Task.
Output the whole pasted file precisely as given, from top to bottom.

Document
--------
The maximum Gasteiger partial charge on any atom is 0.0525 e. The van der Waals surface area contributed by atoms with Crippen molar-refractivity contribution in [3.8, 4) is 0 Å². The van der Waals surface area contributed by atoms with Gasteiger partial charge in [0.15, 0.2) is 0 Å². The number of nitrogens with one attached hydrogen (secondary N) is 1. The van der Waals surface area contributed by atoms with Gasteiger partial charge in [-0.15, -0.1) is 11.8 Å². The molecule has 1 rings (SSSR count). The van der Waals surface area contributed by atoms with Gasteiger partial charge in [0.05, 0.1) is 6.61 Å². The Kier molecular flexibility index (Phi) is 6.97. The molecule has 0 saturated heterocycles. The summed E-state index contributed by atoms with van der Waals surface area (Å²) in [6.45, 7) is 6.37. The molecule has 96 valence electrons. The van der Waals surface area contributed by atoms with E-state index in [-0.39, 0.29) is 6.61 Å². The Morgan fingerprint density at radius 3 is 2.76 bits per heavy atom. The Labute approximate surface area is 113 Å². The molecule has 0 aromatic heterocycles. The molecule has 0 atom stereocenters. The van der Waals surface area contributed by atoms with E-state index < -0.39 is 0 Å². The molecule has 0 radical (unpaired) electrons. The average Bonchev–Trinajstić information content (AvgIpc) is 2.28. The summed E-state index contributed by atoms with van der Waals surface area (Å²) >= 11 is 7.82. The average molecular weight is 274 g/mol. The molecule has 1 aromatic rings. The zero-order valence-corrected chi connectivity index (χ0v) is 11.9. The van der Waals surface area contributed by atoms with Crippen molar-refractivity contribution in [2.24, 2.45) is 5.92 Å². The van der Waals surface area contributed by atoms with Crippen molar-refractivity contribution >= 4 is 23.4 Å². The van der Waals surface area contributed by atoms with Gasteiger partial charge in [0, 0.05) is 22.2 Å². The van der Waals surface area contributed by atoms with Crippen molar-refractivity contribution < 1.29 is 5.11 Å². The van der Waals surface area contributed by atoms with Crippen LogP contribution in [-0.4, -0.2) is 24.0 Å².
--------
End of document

The maximum Gasteiger partial charge on any atom is 0.0525 e. The van der Waals surface area contributed by atoms with Crippen molar-refractivity contribution in [3.8, 4) is 0 Å². The van der Waals surface area contributed by atoms with Gasteiger partial charge in [0.15, 0.2) is 0 Å². The number of nitrogens with one attached hydrogen (secondary N) is 1. The van der Waals surface area contributed by atoms with Gasteiger partial charge in [-0.15, -0.1) is 11.8 Å². The molecule has 1 rings (SSSR count). The van der Waals surface area contributed by atoms with Gasteiger partial charge in [0.05, 0.1) is 6.61 Å². The Kier molecular flexibility index (Phi) is 6.97. The molecule has 0 saturated heterocycles. The summed E-state index contributed by atoms with van der Waals surface area (Å²) in [6.45, 7) is 6.37. The molecule has 96 valence electrons. The van der Waals surface area contributed by atoms with E-state index in [-0.39, 0.29) is 6.61 Å². The Morgan fingerprint density at radius 3 is 2.76 bits per heavy atom. The Labute approximate surface area is 113 Å². The molecule has 0 aromatic heterocycles. The molecule has 0 atom stereocenters. The van der Waals surface area contributed by atoms with E-state index < -0.39 is 0 Å². The molecule has 0 radical (unpaired) electrons. The average Bonchev–Trinajstić information content (AvgIpc) is 2.28. The summed E-state index contributed by atoms with van der Waals surface area (Å²) >= 11 is 7.82. The average molecular weight is 274 g/mol. The molecule has 1 aromatic rings. The zero-order valence-corrected chi connectivity index (χ0v) is 11.9. The van der Waals surface area contributed by atoms with Crippen molar-refractivity contribution in [2.24, 2.45) is 5.92 Å². The van der Waals surface area contributed by atoms with Crippen molar-refractivity contribution >= 4 is 23.4 Å². The van der Waals surface area contributed by atoms with Gasteiger partial charge in [0, 0.05) is 22.2 Å². The van der Waals surface area contributed by atoms with Crippen molar-refractivity contribution < 1.29 is 5.11 Å². The van der Waals surface area contributed by atoms with Crippen LogP contribution in [-0.4, -0.2) is 24.0 Å².